“Kerry is very game to make things as real as possible,” says Tarantino, who as Waltz points out, can often inspire actors with their characters’ back stories, “Leaving her in the box for 30 seconds and then yelling action wouldn’t work. Nor would sticking her in the box for hours. But 10 minutes in the box could feel like 30. The idea was for Kerry to become disoriented, lose track of time in there, and contemplate what eight hours in the box would feel like. She could yell or scream.”
“But there was a safe word,” adds Washington, “so that the crew knew when I was panicking as a person, and not as an actor. This is how a lot of the film went — taking the reality as far as we could.”
With a filmography that includes roles in some of the highest-grossing movies of all time including The Avengers, Iron Man and the Star Wars series Samuel L. Jackson clearly knows how to pick ‘em. And that is entirely intentional. …
Quentin Tarantino‘s Django Unchained had been rumored as a surprise addition to November’s Rome Film Festival, but it never materialized on the roster. In October, fest director Marco Mueller told Reuters, “You will see Tarantino soon, here. You will see him here soon for a big surprise… You will see that Django will be stepping on the stage of the auditorium.” Fast-forward a couple of months and the fest now plans to honor Tarantino with a Lifetime Achievement Award on January 4 at a gala Django screening. (Although the 7th Rome Film Festival concluded on November 17, the honor will evidently act as an extension of that edition). Composer Ennio Morricone will present the award to Tarantino. A press release follows:
BREAKING: The Weinstein Company is the latest to curtail the festivities on a holiday season film because of the Connecticut massacre. An LA premiere had been scheduled tomorrow night for the Quentin Tarantino-directed Django Unchained. The film will still be shown, but there will be no red carpet and invited press is being asked to attend a different screening. This one is now reserved for cast members and their families who haven’t seen the film yet. This is not about the slave-era violence in the film; it reflects the fact that nobody is in the mood to celebrate. “Our thoughts and prayers go out to the families of the tragedy in Newtown, CT, and in this time of national mourning we have decided to forgo our scheduled event,” said a TWC spokesperson. “However, we will be holding a private screening for the cast and crew and their friends and families.”
Christmas came early for Hollywood this year, as it usually does, with the announcement this morning of the Golden Globe nominations. Ever quirky but dependable in its ability to spread the wealth by way of splitting major contenders into Drama or Comedy/Musical, the Hollywood Foreign Press Association has further clarified the race. The group gave multiple key nominations to Oscar frontrunners like Argo, Life Of Pi, Lincoln, Zero Dark Thirty, Les Miserables and Silver Linings Playbook as well as major impetus to the late-breaking hopes of Quentin Tarantino’s Django Unchained, which grabbed five key nominations including Picture-Drama, Director and Screenplay for Tarantino and two supporting actor nods for Leonardo DiCaprio and Christoph Waltz, shaking up the supporting actor race in the process. So other than The Weinstein Company with a leading 15 nominations (Harvey really knows how to work the HFPA), who really came out on top here?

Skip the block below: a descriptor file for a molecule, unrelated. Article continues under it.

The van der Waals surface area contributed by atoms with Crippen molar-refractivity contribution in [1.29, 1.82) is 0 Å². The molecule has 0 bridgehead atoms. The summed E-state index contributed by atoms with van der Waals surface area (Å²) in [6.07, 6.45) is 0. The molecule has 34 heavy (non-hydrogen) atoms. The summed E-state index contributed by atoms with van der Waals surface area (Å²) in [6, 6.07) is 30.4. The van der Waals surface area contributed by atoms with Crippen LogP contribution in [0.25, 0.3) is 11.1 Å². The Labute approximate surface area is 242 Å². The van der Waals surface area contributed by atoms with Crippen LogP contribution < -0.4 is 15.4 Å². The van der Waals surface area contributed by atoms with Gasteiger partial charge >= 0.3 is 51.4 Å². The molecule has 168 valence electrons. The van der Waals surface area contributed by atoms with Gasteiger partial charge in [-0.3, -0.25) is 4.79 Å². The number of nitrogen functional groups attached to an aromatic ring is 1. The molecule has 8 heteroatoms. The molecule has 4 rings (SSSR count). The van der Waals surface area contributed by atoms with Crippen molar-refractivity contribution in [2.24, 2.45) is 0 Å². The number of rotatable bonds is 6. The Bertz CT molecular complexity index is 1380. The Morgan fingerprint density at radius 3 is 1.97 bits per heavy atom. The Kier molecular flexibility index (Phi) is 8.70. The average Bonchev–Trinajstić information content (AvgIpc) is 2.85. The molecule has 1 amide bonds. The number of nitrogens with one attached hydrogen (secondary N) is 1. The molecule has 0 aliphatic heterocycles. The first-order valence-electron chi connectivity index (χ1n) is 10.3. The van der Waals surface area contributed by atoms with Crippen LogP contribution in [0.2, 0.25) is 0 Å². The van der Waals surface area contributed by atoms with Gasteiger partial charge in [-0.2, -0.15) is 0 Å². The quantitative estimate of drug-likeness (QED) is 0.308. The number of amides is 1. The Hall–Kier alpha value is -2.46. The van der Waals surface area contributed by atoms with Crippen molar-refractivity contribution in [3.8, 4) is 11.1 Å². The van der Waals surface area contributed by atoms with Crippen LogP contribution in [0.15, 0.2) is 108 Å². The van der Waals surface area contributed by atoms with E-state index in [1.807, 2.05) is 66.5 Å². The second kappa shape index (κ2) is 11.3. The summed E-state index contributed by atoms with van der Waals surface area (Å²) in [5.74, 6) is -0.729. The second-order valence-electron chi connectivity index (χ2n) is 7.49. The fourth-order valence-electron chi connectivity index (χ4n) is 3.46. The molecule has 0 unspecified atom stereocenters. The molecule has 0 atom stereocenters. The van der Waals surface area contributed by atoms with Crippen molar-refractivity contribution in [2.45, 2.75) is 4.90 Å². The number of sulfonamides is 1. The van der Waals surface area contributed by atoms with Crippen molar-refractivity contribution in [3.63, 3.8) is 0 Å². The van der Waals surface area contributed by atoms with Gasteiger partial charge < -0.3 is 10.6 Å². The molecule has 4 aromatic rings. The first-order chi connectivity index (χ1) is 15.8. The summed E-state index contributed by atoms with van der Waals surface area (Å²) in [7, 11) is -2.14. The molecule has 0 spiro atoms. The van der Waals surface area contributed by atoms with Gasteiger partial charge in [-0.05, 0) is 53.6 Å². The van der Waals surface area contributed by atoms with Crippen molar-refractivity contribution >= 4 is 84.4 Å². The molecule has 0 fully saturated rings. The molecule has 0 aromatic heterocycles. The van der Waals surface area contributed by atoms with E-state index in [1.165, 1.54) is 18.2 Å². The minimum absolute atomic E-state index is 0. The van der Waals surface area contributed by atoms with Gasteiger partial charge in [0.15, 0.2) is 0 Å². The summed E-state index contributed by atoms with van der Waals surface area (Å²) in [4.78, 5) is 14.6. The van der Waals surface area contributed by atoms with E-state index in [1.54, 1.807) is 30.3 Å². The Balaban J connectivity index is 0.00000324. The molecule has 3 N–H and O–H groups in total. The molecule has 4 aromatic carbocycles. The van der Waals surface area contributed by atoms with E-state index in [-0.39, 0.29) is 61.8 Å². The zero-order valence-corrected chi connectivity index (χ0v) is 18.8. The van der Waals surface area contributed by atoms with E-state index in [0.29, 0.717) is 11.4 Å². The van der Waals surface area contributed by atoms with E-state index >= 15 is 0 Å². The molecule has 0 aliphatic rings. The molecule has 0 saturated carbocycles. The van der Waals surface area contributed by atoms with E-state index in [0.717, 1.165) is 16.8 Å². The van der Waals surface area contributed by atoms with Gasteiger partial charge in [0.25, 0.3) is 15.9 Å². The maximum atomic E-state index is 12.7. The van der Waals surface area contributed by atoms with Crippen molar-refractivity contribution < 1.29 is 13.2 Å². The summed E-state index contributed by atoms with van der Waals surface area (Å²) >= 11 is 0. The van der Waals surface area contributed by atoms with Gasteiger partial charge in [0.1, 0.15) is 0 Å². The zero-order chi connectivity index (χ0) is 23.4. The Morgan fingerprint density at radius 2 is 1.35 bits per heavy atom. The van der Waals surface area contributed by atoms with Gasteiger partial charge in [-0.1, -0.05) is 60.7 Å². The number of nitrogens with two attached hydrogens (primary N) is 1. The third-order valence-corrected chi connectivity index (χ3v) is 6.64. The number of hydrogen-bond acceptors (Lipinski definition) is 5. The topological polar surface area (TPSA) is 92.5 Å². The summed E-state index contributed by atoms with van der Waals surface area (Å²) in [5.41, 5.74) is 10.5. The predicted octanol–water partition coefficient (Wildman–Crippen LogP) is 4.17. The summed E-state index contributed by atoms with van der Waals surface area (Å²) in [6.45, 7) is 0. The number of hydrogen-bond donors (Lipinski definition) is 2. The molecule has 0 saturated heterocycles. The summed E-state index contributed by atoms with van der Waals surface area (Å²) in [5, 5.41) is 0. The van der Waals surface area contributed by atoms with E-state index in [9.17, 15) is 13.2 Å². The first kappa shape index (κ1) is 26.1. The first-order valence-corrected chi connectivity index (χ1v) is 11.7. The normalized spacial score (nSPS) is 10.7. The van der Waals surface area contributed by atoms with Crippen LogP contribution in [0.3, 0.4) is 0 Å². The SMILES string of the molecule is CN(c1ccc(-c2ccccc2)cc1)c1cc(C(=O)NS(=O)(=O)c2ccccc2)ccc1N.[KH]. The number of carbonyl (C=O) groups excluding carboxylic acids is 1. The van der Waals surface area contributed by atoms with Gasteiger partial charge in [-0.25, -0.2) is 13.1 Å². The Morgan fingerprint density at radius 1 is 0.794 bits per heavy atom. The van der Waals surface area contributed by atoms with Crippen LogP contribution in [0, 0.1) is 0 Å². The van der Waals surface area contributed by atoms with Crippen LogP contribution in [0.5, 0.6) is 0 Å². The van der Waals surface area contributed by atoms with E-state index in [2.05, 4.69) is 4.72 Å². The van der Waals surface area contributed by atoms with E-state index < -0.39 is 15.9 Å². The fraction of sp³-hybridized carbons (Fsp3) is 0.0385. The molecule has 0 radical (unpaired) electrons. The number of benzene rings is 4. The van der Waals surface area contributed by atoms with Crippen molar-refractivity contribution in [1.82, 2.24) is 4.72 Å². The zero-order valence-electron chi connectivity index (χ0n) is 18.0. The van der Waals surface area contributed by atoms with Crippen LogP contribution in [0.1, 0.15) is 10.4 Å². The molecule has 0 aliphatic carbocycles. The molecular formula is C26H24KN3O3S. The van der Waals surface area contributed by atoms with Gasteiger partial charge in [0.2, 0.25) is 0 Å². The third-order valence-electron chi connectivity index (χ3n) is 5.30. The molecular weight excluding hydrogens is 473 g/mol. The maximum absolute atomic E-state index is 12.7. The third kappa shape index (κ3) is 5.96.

Related: Golden Globe Award Noms: Scorecard
As has been the case since Monday’s announcement of the AFI top 10 films of the year, Tuesday’s Critics Choice Movie Awards, where it led with 13 nominations, yesterday’s SAG noms, where it grabbed everything it could, and now today’s leading 7 nominations, Lincoln is now certified at the top of the pack going into Oscar balloting, which begins Monday. Steven Spielberg’s historical drama nabbed a nomination in every single Globes category it was eligible (with 7 nods, the most ever for a Spielberg film at the Globes) and made perhaps the most impressive showing of all the nominees. To put the cherry on top for Disney/Dreamworks, the film will hit $100 million domestically today. But in a race that remains as tight as ever, Argo also almost ran the board, missing out as expected for producer-director Ben Affleck’s lead performance but named in 5 other categories. Zero Dark Thirty also did what it had to do, grabbing the four key nominations (Picture-Drama, Director for Kathryn Bigelow, Screenplay for Mark Boal, Actress-Drama for Jessica Chastain) it was targeting. Add the aforementioned impressive showing of Django and you have the BIG winners of the morning as the HFPA handed out lots of gifts to each. Correlation to actual Oscar nominations and wins is sometimes spotty with the Globes, but because this has become such a high-profile awards show on NBC, one of the year’s biggest, the town pays attention and, if nothing else, the HFPA has confirmed the closeness of this race.